6. Look for brands only offering ethical options

The tech world has a real lack of dedicated ethical brands – which makes supporting those that are even more worthwhile. Fairphone is by far the most ethical brand of mobile phone available, and offers modular phones.

In other tech markets, you may not be able to find a totally ethical option, but our various technology shopping guides will help you find the best of the bunch and look for the top options when it comes to carbon.

Health and beauty products

Three bars of soap with two cloths

7. Find dedicated ethical health and beauty brands

More and more brands are popping up specialising in ethical health and beauty products. In our guide to skincare, a whopping 12 brands received our best buy status for only selling ethical options. Brands like Odylique offer a big range of ethical products from make-up and sunscreen to soap and shampoo.

A good benchmark for whether a company is likely to be ethical is to check for key certification. For example, are all products certified organic? What is their policy on animal testing?

Our health and beauty guides rate and rank companies, including on their approach to cutting carbon.

8. Opt for brands using no or ethical palm oil

Palm oil and its derivatives are found in many health and beauty products. They are used for everything from increasing thickness or viscosity to helping skin to retain moisture, and providing a foaming agent to increasing shelf life. As a result they appear in skincare, shampoo, make-up, soap, sunscreen, perfume, toothpaste and deodorant.

Unfortunately, the palm oil industry has a significant carbon footprint. When peatlands are drained to grow palm, they become flammable, leading to serious fires. In the first 10 months of 2019, these fires released an amount of CO2 close to the UK’s total annual greenhouse gas emissions.

Palm oil and its derivatives can be hidden behind over 200 different names in ingredients lists. Looking for brands that don’t use any palm oil can be a great way to avoid its impacts.

Alternatively, you might want to look for brands only using sustainable palm. Unfortunately, we can’t always trust brands’ claims, because the main sustainability certification for palm oil (RSPO) isn’t all that strong. Ethical Consumer has therefore looked into what brands are actually doing when it comes to palm oil sourcing, and picked out the best of the bunch in our palm oil guides.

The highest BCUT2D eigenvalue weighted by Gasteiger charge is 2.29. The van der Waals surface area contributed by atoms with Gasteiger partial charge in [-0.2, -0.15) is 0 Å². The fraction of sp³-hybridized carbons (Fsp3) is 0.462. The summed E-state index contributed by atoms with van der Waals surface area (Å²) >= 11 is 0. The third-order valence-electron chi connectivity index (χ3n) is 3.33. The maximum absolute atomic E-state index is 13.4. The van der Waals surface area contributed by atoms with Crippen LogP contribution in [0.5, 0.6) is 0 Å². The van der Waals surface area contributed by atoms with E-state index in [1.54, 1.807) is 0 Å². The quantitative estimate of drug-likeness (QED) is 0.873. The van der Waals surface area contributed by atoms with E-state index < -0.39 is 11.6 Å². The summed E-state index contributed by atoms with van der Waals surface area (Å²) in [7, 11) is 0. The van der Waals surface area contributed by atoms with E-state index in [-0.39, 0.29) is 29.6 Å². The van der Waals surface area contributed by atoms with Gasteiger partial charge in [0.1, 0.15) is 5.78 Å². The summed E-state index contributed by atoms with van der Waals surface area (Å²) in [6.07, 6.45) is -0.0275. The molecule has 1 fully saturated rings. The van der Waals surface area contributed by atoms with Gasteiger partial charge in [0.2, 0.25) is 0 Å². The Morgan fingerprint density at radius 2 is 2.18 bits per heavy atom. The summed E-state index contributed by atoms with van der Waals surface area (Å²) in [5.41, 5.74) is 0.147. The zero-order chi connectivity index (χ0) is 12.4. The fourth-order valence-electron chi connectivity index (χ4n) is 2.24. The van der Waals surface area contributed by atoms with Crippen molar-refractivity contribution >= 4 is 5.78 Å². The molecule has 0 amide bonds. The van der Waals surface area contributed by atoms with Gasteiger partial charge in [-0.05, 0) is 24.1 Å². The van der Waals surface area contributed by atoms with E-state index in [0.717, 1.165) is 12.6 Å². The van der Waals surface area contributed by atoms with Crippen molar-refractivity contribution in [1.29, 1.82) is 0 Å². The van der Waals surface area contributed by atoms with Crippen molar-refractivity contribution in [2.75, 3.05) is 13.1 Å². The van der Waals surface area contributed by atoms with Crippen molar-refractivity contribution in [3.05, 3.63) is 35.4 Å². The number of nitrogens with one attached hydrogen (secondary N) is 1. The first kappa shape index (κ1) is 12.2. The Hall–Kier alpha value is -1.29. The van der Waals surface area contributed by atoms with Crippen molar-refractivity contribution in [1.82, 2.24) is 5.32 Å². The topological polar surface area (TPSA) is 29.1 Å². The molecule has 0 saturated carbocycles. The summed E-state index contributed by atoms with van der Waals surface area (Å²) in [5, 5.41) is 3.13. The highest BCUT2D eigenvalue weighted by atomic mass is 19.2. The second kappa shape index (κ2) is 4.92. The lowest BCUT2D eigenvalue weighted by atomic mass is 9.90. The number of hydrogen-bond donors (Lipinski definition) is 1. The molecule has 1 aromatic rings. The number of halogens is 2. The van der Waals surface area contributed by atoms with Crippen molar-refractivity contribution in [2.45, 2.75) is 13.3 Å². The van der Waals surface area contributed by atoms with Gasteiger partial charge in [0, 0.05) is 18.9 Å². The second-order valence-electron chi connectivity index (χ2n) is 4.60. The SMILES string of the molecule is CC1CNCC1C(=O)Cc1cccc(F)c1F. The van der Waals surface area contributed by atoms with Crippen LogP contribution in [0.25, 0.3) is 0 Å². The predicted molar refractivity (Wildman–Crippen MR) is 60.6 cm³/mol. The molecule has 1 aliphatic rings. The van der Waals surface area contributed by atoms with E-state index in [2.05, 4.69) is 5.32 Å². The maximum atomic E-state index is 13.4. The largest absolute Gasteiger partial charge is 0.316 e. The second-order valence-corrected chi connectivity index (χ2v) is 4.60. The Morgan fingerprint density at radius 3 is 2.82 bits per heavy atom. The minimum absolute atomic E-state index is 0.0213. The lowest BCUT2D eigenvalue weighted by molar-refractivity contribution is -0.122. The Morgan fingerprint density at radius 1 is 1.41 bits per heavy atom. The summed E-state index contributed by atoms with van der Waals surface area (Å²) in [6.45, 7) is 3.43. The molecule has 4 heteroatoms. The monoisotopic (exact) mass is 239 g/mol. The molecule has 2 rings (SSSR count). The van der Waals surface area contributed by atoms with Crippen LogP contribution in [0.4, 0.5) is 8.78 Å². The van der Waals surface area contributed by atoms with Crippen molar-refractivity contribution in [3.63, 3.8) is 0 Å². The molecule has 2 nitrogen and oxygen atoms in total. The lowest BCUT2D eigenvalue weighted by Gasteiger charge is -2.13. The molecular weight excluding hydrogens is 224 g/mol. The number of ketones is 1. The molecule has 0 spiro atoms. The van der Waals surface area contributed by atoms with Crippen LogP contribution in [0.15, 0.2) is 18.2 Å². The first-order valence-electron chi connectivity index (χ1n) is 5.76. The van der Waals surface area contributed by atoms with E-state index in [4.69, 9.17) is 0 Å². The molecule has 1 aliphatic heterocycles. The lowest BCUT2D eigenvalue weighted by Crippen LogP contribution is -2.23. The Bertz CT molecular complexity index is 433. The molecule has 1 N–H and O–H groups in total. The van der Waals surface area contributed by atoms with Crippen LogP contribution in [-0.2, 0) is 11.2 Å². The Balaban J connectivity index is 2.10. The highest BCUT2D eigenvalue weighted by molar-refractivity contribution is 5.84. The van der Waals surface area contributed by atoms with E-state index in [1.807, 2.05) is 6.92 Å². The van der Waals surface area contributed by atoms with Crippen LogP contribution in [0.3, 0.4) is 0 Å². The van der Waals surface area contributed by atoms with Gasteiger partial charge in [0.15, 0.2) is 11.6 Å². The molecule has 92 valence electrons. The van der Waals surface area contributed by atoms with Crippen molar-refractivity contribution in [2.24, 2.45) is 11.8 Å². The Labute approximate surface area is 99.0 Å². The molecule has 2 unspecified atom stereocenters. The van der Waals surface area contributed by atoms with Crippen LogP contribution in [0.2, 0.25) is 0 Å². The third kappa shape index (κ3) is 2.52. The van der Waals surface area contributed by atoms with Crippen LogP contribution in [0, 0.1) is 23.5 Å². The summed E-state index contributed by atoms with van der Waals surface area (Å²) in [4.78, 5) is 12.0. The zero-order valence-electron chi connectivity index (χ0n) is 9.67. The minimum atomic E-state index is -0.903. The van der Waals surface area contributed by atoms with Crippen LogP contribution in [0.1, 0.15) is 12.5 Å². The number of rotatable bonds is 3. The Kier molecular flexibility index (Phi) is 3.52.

9. Choose reusable brands

For lots of health and beauty products, making the shift to reusable items can help to cut carbon.

For example, Merkur offers reusable, traditional, safety razors. For menstrual products, Mooncup, Organicups, Fair Squared, Kind Organic and Totm all offer reusable menstrual cups; Aisle offer washable pants and period pads and Isevimse offer organic washable pads and tampons.

Household appliances

Washing machine with towel inside and open door

10. Check the energy ratings

Energy efficiency is crucial when it comes to household appliances. For many of these items, a significant proportion of emissions arise during use (as opposed to manufacture or disposal). For example, 90% of emissions from fridges come from their use, and for dishwashers the figure may be even higher than that.

Luckily, the majority of household appliances have to come with energy efficiency labels, which tell you how much energy they use. This includes fridges and freezers, washing machines and washer-dryers, dishwashers, TVs and electronic displays and light-sources.

The label will give you a rating from A to G, with A being the best performing. In some markets A rated products are not yet available, as the recently revised grading scheme is designed to leave room for future innovation. Our article on revised energy labels has more information.

Get inspired: Hear how Giles and Tilly switched to more sustainable clothes brands


I started to question my clothes and trainer buying habits during the periods of lockdown in 2021. I used to buy things to cheer myself up, or because they were on sale, discounted or “too good to miss”. I was unsure of my own sense of style, and followed what others thought looked good. I used to buy vintage back in the late 80s and early 90s but had somehow lost my confidence I guess.
I realised that I had all this gear in my wardrobe that I wasn't wearing. It made me think about all the money I'd spent in sales, when I could have put it towards more ethical and sustainable items that could be repaired and last a lifetime.

I stopped buying more clothing, other than essentials like t-shirts and underwear, and made sure that those essentials were made from organic cotton or bamboo and were made ethically.